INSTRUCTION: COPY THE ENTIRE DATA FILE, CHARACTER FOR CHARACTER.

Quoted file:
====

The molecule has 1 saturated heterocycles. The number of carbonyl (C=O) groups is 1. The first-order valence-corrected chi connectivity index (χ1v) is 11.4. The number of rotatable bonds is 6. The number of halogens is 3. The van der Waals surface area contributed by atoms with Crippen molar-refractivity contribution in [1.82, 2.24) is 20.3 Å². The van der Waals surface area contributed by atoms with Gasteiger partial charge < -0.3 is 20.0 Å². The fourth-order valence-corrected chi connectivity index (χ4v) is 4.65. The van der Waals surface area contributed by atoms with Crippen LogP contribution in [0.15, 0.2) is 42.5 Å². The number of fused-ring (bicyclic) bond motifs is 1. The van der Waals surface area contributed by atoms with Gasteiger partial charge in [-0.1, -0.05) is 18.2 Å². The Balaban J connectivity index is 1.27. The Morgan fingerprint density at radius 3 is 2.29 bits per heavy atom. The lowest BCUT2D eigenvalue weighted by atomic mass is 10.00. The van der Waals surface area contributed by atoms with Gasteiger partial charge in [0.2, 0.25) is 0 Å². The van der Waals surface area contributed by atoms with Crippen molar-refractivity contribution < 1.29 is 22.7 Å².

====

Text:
The molecule has 1 saturated heterocycles. The number of carbonyl (C=O) groups is 1. The first-order valence-corrected chi connectivity index (χ1v) is 11.4. The number of rotatable bonds is 6. The number of halogens is 3. The van der Waals surface area contributed by atoms with Crippen molar-refractivity contribution in [1.82, 2.24) is 20.3 Å². The van der Waals surface area contributed by atoms with Gasteiger partial charge < -0.3 is 20.0 Å². The fourth-order valence-corrected chi connectivity index (χ4v) is 4.65. The van der Waals surface area contributed by atoms with Crippen LogP contribution in [0.15, 0.2) is 42.5 Å². The number of fused-ring (bicyclic) bond motifs is 1. The van der Waals surface area contributed by atoms with Gasteiger partial charge in [-0.1, -0.05) is 18.2 Å². The Balaban J connectivity index is 1.27. The Morgan fingerprint density at radius 3 is 2.29 bits per heavy atom. The lowest BCUT2D eigenvalue weighted by atomic mass is 10.00. The van der Waals surface area contributed by atoms with Gasteiger partial charge in [0.2, 0.25) is 0 Å². The van der Waals surface area contributed by atoms with Crippen molar-refractivity contribution < 1.29 is 22.7 Å².